Why I joined the party (and why I don’t hang my head in shame)

I joined quite late in the day: December 1986. For Martin Amis — whose new memoir on Stalinism, Koba the Dread, has been making waves in Britain — this sentence should be followed by reams of penance. After all, by then I could hardly claim ignorance about the Red Terror, Hungary and Czechoslovakia, Poland and Afghanistan. Yet I was proud to be recruited and remained a party member for four years.

The party I joined was the South African Communist Party — slavishly pro-Soviet, certainly; in hock with the KGB, probably; intellectually retarded, no doubt. But then this was the party of Chris Hani, Joe Slovo and, yes, once Nelson Mandela too (he joined shortly before his arrest in 1962, I learned). In fact, just about everybody who was anybody in the African National Congress leadership was a party member — Thabo Mbeki served on its Politburo.

But my pride came not just as a puffed-up symbol of recognition. It was also the sense of being part of a group that proved its mettle in fighting tyranny — a point Amis misses in his one-size-fits-all castigation of former communists. The party was banned in 1950 — 10 years before the ANC — and its members did much of the graft in forming Umkhonto weSizwe, building the underground and launching armed struggle, and they pulled most of the strings that enabled the ANC to survive in exile.

Amis’s latest offering is strangely flat when it comes to history — lacking the confidence to explore the grey areas his novels thrive on. Quite often, he misses the point: it seems rough to brand Trotskyists with the same iron as former apologists like myself when it comes to being soft on Soviet-style communism.

But his prime error is his inability to understand political complexity; in this case within the now-imploded world of communist parties and “actually existing socialism”.


When I joined the party I was thinking of the best of our own struggle — not of Stalin, Khrushchev or Brezhnev. But even in the geopolitical context, I see more argument than Amis allows. After all, the Soviets defeated Hitler and were on the side of the gods in Havana and Hanoi. They armed, funded and trained the ANC while Cuba led the fight against the United States/South African-backed terror of Unita. Against this, well, the CIA worked with the apartheid intelligence services, the Reagan government blocked Namibia’s independence and Margaret Thatcher called Mandela a terrorist.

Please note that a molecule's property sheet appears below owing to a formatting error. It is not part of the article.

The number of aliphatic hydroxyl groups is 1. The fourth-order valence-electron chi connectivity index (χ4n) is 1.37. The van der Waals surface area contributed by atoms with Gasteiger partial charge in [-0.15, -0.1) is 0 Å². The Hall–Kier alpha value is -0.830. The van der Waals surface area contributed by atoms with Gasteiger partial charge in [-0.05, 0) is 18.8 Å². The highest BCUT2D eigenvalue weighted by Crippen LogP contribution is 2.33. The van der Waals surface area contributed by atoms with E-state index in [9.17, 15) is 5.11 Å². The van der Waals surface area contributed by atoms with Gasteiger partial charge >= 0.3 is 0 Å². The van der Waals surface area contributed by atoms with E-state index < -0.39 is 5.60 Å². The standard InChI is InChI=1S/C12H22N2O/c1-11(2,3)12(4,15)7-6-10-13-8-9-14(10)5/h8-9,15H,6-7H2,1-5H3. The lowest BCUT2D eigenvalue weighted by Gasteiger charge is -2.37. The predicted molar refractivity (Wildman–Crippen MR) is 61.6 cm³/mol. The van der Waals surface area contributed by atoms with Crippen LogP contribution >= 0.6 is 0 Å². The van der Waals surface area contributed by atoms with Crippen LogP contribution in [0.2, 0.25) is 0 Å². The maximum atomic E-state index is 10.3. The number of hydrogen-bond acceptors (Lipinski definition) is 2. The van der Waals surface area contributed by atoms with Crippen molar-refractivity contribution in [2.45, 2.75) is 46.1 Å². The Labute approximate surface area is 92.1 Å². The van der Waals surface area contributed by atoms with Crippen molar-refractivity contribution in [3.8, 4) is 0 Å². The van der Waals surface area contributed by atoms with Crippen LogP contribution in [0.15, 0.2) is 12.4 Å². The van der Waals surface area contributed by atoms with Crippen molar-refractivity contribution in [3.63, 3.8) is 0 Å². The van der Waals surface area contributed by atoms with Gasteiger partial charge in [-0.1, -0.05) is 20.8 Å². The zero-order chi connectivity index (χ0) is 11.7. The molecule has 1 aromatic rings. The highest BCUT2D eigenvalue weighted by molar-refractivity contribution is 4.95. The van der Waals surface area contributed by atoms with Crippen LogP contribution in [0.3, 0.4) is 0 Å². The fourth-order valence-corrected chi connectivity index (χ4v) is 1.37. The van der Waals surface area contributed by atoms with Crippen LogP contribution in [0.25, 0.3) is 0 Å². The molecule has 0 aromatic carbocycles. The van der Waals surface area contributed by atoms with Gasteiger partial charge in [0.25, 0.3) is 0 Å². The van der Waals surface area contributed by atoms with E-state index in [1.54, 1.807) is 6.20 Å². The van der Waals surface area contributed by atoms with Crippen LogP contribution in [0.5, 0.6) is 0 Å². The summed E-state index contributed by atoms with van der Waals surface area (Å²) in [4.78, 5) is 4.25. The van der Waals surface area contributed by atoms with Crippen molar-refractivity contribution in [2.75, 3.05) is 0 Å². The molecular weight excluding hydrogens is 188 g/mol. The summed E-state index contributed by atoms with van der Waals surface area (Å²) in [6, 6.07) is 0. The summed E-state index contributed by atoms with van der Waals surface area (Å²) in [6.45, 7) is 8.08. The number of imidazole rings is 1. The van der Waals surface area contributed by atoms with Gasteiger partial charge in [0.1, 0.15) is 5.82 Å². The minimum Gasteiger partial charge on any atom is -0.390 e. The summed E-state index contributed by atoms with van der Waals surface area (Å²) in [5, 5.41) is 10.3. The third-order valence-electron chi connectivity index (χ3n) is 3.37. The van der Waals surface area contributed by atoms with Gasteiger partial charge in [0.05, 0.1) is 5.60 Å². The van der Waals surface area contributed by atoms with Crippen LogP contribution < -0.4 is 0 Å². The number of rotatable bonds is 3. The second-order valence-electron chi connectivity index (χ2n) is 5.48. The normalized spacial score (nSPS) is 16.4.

Still, I won’t protest too loudly here because I can’t claim to have been beyond the temptation of a see-no-evil approach. In 1986 it was explained to me why it had taken six years of ANC membership before the party invitation was issued.

“There was some concern when you expressed reservations about the Soviet role in Poland and Afghanistan,” said a veteran, “but we assured them you’ve come around a mature understanding of these questions.”

Ah, the brain-numbing advantages of maturity. It allowed us to understand “past excesses” and even present “bureaucratic stultification”, and once Gorbachev arrived we could claim the Soviets were getting the point and rectifying past “mistakes”.

But by 1989 I was moving beyond this kind of apologia and seeing the joke (a response that exasperates Amis who says we shouldn’t chuckle at Stalinism because we don’t laugh at Nazism — forgetting a comic vein stretching from Charlie Chaplin through Spike Milligan and Mel Brooks to Roberto Benigni).

The 19th-century fallacy of viewing history as a linear progression began to seem absurd, as did the notion of a single cylinder historical engine driving us forward — whether “class struggle” or the “profit motive”. So I laughed (quietly) when the Wall came down and smiled (behind my hand) with the fall of the Eastern Bloc dominoes.

Yet I remained a member for another year. I was then serving on an underground leadership committee and involved in recruitment, education, counter-surveillance and handling money for the party. Although I asked for a demotion, I felt it would be unconscionable to cut and run. It was only after the party was publicly launched and after the release from detention of the last of my comrades (another word that drives Amis mad), that I felt ready to bow out.

That was in September 1990 — 12 years ago: long enough to gain some added perspective. But, as yet, no major regrets because, if I had to choose again between apartheid and a Soviet-backed party or movement — and in the realm of power politics, that’s what it boiled down to — I’d still make the same choice.

Gavin Evans’s memoir, Dancing Shoes is Dead, will be republished by Random House Black Swan next month

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